This week from the editor, Ben Briggs.
A REGULAR caller and avid letter writer to Farmers Guardian asked this week whether the Government’s decision to bring about a review of AHDB was down to him. That might be a step too far, I said, but it certainly gives farmers a chance to air their views about the often divisive levy board.
AHDB is an organisation that some farmers love, while for others it is an institution they love to hate. While it produces in-depth reports and research for the industry to utilise, its work sometimes fails to reach the right audience or find its way out of a vast institution.
Under the leadership of chief executive Jane King and chairman Peter Kendall it has gone through a significant internal restructure which they hope will leave it better placed to deliver for a sector facing increasing challenges brought about by Brexit and other factors.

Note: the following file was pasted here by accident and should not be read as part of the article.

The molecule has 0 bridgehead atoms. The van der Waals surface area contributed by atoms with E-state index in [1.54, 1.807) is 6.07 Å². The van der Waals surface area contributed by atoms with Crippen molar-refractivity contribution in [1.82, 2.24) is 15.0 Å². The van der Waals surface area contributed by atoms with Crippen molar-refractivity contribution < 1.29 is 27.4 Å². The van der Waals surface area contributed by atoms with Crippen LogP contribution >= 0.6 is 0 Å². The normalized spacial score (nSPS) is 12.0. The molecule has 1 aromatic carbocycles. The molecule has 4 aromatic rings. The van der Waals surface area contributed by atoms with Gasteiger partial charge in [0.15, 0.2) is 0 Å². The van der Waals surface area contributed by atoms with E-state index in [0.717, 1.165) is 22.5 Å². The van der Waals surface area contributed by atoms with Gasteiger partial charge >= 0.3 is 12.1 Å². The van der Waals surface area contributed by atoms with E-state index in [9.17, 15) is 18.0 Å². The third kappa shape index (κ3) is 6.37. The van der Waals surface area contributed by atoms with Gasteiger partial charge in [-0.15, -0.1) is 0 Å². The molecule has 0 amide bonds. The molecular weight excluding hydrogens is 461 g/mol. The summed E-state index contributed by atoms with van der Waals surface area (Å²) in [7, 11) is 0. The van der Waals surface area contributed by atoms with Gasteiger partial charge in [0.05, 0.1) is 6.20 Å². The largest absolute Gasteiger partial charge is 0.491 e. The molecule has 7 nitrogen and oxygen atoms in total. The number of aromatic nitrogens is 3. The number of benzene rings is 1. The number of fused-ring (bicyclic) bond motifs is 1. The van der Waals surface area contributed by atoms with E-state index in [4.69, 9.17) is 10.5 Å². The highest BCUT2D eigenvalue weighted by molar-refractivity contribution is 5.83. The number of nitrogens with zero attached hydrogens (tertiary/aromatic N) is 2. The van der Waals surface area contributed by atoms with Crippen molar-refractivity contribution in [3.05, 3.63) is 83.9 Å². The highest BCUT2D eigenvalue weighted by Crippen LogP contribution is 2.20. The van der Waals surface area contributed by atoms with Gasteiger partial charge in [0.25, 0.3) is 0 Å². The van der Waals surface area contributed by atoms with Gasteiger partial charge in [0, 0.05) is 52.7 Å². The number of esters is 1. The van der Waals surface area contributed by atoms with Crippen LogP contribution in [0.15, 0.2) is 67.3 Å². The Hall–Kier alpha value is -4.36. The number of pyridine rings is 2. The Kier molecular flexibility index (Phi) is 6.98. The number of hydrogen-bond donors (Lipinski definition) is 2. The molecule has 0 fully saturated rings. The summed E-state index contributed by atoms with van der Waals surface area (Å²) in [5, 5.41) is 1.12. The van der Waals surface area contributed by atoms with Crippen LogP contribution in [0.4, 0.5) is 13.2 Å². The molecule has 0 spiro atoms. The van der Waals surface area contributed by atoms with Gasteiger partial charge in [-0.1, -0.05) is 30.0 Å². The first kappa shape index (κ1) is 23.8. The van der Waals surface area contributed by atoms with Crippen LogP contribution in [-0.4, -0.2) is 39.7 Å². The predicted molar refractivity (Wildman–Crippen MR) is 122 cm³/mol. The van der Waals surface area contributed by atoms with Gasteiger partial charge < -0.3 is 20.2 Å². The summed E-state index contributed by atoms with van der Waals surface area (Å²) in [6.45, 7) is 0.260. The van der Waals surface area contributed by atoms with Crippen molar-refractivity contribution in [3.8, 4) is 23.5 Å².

The focus of much of its work is on knowledge transfer and helping farmers make the most of the tools AHDB delivers. For some producers though, unless AHDB was spending all of its money on marketing and promotion then there would be no chance of their criticism being silenced.
The review also offers the chance for thorny issues such as red meat levy repatriation to be explored in more detail. Every Royal Highland and Royal Welsh show for the past few years has seen the Scottish and Welsh Farming Ministers make political capital out of this issue, and maybe now is the time for proper answers.
Most of all, however, the review gives the chance for farmers to make their voices heard on what they want from their levies. If AHDB has sometimes appeared aloof or detached from the concerns of the grassroots producer, this is the perfect opportunity to make your voices heard.
As an industry, agriculture is inundated with surveys and consultations, but this is one which should prompt scores of farmers to get their views across. And when and if they do, it is crucial that Government and AHDB bosses act upon what they say.